Flood Risk Assessments

Herrington Consulting specialises in delivering complex technical reports for challenging projects which are located in areas sensitive to flooding, drawing on excellent numerical modelling capabilities and a diverse technical workforce. Having produced over 2,500 Flood Risk Assessments in the last 18 years, including numerous Strategic Flood Risk Assessments, we have become an experienced market leader in flood risk management.

Our team of specialist consultants provide high quality expert advice and appraisals of the risk of flooding from rivers, the sea, groundwater, surface water runoff, sewers, reservoirs, and other man-made sources. We have a wide spectrum of clients, ranging from private developers to government organisations, and regularly work alongside large design teams.

How we work

Our proven track record of success is founded on our expertise and the ability this brings to providing bespoke and innovative solutions. Our flood risk assessments are not just a collection of data and mapping products that are simply downloaded from the internet – we provide expert advice and treat every project as a bespoke technical assessment. Our team of professionally qualified analysts and consultants are involved in the whole process and strive to deliver the best solution tailored for your site.

What is a Flood Risk Assessment?

Flood Risk Assessment (also known as an FRA) is a study to assess the risk to an area or site from flooding, now and in the future. It also assesses the impact of any change, or development, might have to flood risk  at the site and elsewhere. It may also identify, particularly at more local levels, how to manage those changes to ensure that flood risk is not increased.

Why is a Flood Risk Assessment needed?

An FRA is required to satisfy the requirements of National Planning Policy and Local Planning Policy for the location in which the development is sited. An FRA may also be required to outline the risk of flooding for potential purchasers of a site or home, to support insurance applications, or simply for homeowners looking to protect their home against the potential impacts of climate change.

When is a Flood Risk Assessment needed?

An FRA is required if a site falls within Flood Zone 2 or Flood Zone 3 as identified on the Environment Agency’s flood map. An FRA is also required if the site is greater than 1 hectare, or if the Local Planning Authority (LPA) deem it necessary, regardless of which flood zone the site is located within. For sites located within a London Borough, an FRA will also be required if the local authority’s Strategic Flood Risk Assessment (SFRA) identifies the site as being located within a Critical Drainage Area (CDA).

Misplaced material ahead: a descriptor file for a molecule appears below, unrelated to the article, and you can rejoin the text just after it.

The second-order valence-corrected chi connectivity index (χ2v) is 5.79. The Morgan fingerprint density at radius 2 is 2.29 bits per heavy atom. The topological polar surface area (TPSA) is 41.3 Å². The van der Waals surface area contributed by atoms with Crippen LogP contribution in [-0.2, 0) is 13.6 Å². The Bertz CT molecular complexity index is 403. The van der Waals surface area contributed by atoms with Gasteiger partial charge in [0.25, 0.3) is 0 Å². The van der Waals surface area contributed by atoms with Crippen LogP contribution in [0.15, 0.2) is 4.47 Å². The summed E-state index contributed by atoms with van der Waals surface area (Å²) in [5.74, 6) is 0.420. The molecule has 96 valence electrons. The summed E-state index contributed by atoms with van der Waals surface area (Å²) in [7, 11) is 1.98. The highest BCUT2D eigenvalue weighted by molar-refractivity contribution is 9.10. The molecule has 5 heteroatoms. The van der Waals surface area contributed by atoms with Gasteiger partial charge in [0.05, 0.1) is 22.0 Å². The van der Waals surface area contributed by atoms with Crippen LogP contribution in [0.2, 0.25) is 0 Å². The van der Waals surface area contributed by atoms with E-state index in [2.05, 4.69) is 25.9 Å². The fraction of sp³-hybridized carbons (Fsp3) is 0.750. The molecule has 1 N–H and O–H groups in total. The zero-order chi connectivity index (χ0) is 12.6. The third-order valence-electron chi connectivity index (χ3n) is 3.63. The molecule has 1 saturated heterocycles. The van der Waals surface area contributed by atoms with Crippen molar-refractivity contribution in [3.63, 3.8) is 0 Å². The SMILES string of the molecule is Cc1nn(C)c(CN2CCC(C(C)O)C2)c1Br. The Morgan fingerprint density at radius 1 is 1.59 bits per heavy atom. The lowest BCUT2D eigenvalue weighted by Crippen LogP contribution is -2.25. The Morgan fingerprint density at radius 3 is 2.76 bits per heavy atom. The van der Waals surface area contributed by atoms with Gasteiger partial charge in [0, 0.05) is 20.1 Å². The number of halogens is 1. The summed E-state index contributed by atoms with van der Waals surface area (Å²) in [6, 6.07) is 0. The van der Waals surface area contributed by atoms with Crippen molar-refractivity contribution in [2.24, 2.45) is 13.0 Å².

We also undertake assessments for sites in Scotland and Wales. The requirements in Scotland and Wales differ slightly to those in England but we would be happy to review your site to confirm if an assessment is required. As a starting point, an assessment will likely be required for sites in Scotland shown by the Scottish Environment Protection Agency (SEPA) online mapping to be in a risk area, or in Wales for sites shown by the TAN 15 Development and Flood Risk Development Advice Maps to be at risk. Our team or experts would be happy to assist with the specific requirements in Scotland and Wales.

How long does it take to prepare a Flood Risk Assessment?

As far as timescales are concerned, we are often constrained by the 20 working-day response time of the Environment Agency. Typically, we anticipate that the assessment will take between 3 and 4 weeks from commission and receipt of all required information. Notwithstanding this, we do hold copies of a number of Environment Agency modelling studies on our system and therefore, in some circumstances we may be able to move the process along quicker. Consequently, we would encourage you to contact us directly if time is of a major concern/constraint to your project.

How much does a Flood Risk Assessment cost?

The cost of a flood risk assessment is dependent on the nature of the development and site characteristics. We provide a bespoke service and prefer to gather as much information about the site and the development as possible, to enable us to provide a competitive and accurate free-of-charge quotation.

Why do I need a Flood Risk Assessment on a site that has not flooded?

Although a site may not have flooded in recent or living memory, the site could still fall within a flood zone, which may suggest that the site could flood during an extreme event in the future. In this instance, it is still necessary to submit an FRA so that the risk of flooding can be appraised in greater detail. For example, whilst a site might currently benefit from flood defences, flooding could still occur as a result of waves overtopping the defence infrastructure during an extreme event, or flooding might occur as a result of the defence failing. The FRA will identify and appraise these risks, which in some circumstances may involve undertaking detailed numerical modelling.

The development is only a change of use/extension, so why do I need a Flood Risk Assessment?